A 1998 photo of Gregory Bradford, incarcerated at Tamms, having leg shackles put on before a visit to the law library. Bradford is now serving time at Menard, one of Illinois's three maximum security prisons. Credit: AP Photo/Ceasar Maragni

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What happens in Illinois’s carceral archipelago? Jeffrey Felshman’s story about Reginald Berry and the Tamms Correctional Center gives us a glimpse into the concrete and metal corridors of what was once the state’s cruelest prison.

Tamms was a “supermax” opened in 1998 to house 500 inmates in round-the-clock solitary confinement. It was a place for the Illinois Department of Corrections to house its “worst”—people who’d assaulted guards, made escape attempts, raped other prisoners, possessed weapons, led gangs, or engaged in “dangerous disturbances.” When inmates were transferred there they weren’t told why or for how long. Berry—once a prison gang leader—could have checked off a few of the state’s categories to qualify for Tamms, Felshman writes. This is what he encountered when he stepped into the supermax:

It was night when he arrived. In a room filled with officers in riot gear, he was strip-searched and examined by a nurse. “They shackled you up after getting strip-searched, kept you naked, put the handcuffs on you, had two boys come and hold you, and the nurse is like checking your ears and stuff and you’re trying to cover up your private parts,” he says. He was given clothing, a toothbrush, a comb, and a watch and led to his cell, a 70-square-foot room outfitted with a combination sink and toilet, a concrete slab for a bed, and a shelf that doubled as a desk. Besides the chuckhole in the door, it had an air-conditioning vent, an intercom, a light switch, and a horizontal slit of window seven feet above the bed. He stopped using the bed after his first night in Tamms, to remind himself, he says, that “every day I got to pick myself up off the floor.”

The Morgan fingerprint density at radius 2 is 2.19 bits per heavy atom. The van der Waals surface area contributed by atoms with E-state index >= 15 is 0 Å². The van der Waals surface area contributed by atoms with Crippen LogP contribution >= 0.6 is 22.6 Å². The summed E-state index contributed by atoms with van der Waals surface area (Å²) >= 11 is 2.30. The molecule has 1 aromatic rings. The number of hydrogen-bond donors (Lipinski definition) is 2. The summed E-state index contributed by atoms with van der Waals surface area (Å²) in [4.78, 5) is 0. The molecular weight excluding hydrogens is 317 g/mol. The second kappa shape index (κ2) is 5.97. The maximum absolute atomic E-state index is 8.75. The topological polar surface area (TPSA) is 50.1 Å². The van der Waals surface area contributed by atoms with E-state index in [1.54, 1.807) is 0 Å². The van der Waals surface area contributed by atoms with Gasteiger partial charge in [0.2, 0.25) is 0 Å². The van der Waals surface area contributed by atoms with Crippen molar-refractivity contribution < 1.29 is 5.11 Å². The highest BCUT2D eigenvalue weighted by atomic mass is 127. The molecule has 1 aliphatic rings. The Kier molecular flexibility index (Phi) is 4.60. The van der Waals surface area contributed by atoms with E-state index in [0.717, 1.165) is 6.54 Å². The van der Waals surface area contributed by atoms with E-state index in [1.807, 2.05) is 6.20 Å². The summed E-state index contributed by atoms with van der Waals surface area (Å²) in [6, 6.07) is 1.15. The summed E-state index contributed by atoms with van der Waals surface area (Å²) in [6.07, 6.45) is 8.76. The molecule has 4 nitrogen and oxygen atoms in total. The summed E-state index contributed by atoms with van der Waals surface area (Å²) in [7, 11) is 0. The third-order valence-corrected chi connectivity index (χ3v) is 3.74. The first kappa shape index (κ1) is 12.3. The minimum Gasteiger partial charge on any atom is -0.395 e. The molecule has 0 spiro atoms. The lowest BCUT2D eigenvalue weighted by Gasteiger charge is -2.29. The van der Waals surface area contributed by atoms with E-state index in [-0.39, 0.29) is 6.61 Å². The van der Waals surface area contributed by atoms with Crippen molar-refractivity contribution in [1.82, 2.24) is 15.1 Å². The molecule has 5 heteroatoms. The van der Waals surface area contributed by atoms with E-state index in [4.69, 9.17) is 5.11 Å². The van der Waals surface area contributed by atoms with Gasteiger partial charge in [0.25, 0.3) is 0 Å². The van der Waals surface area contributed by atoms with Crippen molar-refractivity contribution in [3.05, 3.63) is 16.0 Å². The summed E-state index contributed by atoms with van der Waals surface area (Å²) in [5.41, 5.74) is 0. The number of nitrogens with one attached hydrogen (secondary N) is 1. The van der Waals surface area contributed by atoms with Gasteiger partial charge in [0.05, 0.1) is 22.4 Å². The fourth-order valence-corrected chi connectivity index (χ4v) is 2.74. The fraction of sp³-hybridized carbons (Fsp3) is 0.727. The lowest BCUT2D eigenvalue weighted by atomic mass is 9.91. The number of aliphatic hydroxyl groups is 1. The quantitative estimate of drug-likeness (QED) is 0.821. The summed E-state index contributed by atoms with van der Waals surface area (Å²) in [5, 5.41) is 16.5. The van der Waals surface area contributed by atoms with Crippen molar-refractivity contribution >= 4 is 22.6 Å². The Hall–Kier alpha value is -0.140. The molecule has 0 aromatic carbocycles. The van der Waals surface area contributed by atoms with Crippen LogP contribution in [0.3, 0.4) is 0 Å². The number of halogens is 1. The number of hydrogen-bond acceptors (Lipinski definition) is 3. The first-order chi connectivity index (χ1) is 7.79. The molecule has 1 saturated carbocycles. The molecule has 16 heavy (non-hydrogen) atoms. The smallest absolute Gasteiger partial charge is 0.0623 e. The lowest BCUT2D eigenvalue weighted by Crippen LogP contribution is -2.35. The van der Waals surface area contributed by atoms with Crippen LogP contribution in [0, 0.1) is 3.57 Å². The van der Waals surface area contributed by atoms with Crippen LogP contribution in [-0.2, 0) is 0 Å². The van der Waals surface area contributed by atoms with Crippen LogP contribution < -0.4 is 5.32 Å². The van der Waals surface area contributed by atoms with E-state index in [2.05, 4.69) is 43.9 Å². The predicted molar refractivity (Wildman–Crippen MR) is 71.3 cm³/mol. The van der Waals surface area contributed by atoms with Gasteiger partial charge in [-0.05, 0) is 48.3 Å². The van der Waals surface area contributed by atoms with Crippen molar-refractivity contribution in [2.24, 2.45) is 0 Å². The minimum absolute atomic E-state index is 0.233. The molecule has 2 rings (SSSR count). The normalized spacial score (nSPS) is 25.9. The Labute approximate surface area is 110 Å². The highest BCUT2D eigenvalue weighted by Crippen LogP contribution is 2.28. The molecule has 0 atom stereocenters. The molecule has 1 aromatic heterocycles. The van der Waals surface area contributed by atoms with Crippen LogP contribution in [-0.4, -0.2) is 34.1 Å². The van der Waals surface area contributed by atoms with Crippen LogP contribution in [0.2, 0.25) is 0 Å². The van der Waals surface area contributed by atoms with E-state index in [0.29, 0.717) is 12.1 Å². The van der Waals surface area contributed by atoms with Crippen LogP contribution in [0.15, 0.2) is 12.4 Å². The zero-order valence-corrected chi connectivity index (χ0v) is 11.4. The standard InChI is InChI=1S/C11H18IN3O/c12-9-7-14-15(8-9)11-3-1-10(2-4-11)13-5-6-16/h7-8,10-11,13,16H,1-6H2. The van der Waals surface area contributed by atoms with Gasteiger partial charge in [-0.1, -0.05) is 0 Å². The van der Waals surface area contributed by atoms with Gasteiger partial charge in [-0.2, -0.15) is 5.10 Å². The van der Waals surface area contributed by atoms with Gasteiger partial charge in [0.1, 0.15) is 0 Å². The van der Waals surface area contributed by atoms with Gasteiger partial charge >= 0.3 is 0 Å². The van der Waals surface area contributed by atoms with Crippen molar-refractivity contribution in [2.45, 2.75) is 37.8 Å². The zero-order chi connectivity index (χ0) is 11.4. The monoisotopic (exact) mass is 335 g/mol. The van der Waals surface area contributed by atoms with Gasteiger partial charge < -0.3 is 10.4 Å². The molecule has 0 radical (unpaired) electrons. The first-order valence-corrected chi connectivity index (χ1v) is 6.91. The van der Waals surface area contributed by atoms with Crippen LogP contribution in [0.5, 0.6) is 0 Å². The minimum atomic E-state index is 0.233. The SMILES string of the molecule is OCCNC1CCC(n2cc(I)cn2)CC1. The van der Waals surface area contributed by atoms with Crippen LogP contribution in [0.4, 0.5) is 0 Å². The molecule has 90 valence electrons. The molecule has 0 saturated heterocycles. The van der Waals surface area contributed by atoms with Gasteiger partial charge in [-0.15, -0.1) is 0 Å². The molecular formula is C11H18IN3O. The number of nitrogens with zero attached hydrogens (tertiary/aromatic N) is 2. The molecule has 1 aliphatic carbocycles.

Though the public had been promised that no one would be kept at Tamms for more than a year, Berry spent almost eight years in solitary confinement there. “[A]dvocates say the prison has been used not only to punish bad behavior but to retaliate for a range of other activities,” Felshman notes, such as suing IDOC and reporting guard abuse.

While inside, inmates relied on one another’s voices to cope with the loneliness:

“You try to get communal things, to strengthen your bond with one another,” [Berry] says. “We might play a game of historical naming pharaohs. You have guys who play chess. We can’t move on [a] board, but if you’re next door to me or down the hall, I’d say, ‘Want to play some chess?’ ‘Yeah man, after I do my workout.’ “You occasionally would have a jerk that came on the wing who . . . wants to cause chaos,” Berry says. “He’d take his shoe off and bang on the door.” When the others complained, the banger would up the ante: “Man, fuck you!” Some inmates jabbered to themselves or screamed uncontrollably through the night. Berry says he never slept more than two or three hours at a time.

Felshman chronicles Berry’s life before incarceration for murder, his transition between prisons, and what happened to him when he finally gets paroled from Tamms. He also details the reform efforts of lawyers, inmates’ families, and regular people morally outraged by the conditions at the supermax.

Suicidal despair bred by years without human contact was all too common at Tamms. One inmate who was part of a 2005 lawsuit against IDOC tried to kill himself by swallowing pieces of a broken mirror twice, and by hanging himself with a ripped sheet once. Rather than providing mental health treatment, IDOC fined him for destroying state property. When inmates did get their mental health problems addressed, this is what it looked like:

The suit alleged that the treatment of prisoners with mental illnesses included various forms of physical abuse, including beatings and pepper spray as well as being deprived of water and clothing. It also asserted that this sort of treatment “harms society as well as these prisoners. . .  [who] will return to the streets sicker, angrier, and more violent.”

Berry, too, came close to losing it while at Tamms. Once he got out he devoted himself to work for the Chicago Christian Industrial League, Ceasefire, and started his own anti-crime education program. But the years of solitude didn’t leave him unscathed.

About five years after this piece was published, the state finally closed down Tamms. It was too expensive to operate and outrage about its conditions—from the fact of years’ long segregation, to guard abuse, to its food—was constant.

Last Sunday I visited an inmate at Pontiac, a maximum security prison 100 miles from Chicago. He’s been serving a two life sentences for murder since the mid-80s. After a successful escape from another IDOC prison in the 90s, the man was sent to Tamms. He spent nearly nine years there and only got to touch another human being once, when a doctor shook his hand. Somehow, he’d manage to get a copy of Felshman’s story on the inside. He still believes the Reader played a part in shutting Tamms down.